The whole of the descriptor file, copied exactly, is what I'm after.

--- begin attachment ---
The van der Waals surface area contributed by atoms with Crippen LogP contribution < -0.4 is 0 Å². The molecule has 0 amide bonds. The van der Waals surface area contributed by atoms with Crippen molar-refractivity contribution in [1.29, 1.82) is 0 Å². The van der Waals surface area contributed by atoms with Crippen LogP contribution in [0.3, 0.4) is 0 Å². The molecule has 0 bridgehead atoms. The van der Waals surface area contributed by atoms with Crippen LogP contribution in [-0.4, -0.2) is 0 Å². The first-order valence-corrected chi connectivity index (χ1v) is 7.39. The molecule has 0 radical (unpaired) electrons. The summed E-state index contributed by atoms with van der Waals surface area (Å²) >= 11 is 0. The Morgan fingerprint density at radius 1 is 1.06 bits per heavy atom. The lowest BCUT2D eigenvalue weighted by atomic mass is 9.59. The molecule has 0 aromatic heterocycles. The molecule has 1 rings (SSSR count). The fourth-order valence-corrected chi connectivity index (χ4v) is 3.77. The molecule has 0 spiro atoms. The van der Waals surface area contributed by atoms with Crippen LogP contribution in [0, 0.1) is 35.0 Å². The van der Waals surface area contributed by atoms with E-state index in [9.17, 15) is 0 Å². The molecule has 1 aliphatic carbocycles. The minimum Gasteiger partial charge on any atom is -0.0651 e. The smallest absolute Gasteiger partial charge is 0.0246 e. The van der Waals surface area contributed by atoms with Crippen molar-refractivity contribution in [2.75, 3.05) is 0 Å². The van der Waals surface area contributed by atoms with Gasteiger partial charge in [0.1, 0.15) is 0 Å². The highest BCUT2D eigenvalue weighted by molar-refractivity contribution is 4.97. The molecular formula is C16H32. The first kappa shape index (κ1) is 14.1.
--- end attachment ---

The van der Waals surface area contributed by atoms with Crippen LogP contribution < -0.4 is 0 Å². The molecule has 0 amide bonds. The van der Waals surface area contributed by atoms with Crippen molar-refractivity contribution in [1.29, 1.82) is 0 Å². The van der Waals surface area contributed by atoms with Crippen LogP contribution in [0.3, 0.4) is 0 Å². The molecule has 0 bridgehead atoms. The van der Waals surface area contributed by atoms with Crippen LogP contribution in [-0.4, -0.2) is 0 Å². The first-order valence-corrected chi connectivity index (χ1v) is 7.39. The molecule has 0 radical (unpaired) electrons. The summed E-state index contributed by atoms with van der Waals surface area (Å²) >= 11 is 0. The Morgan fingerprint density at radius 1 is 1.06 bits per heavy atom. The lowest BCUT2D eigenvalue weighted by atomic mass is 9.59. The molecule has 0 aromatic heterocycles. The molecule has 1 rings (SSSR count). The fourth-order valence-corrected chi connectivity index (χ4v) is 3.77. The molecule has 0 spiro atoms. The van der Waals surface area contributed by atoms with Crippen LogP contribution in [0, 0.1) is 35.0 Å². The van der Waals surface area contributed by atoms with E-state index in [9.17, 15) is 0 Å². The molecule has 1 aliphatic carbocycles. The minimum Gasteiger partial charge on any atom is -0.0651 e. The smallest absolute Gasteiger partial charge is 0.0246 e. The van der Waals surface area contributed by atoms with Crippen molar-refractivity contribution in [2.75, 3.05) is 0 Å². The van der Waals surface area contributed by atoms with Gasteiger partial charge in [0.1, 0.15) is 0 Å². The highest BCUT2D eigenvalue weighted by molar-refractivity contribution is 4.97. The molecular formula is C16H32. The first kappa shape index (κ1) is 14.1.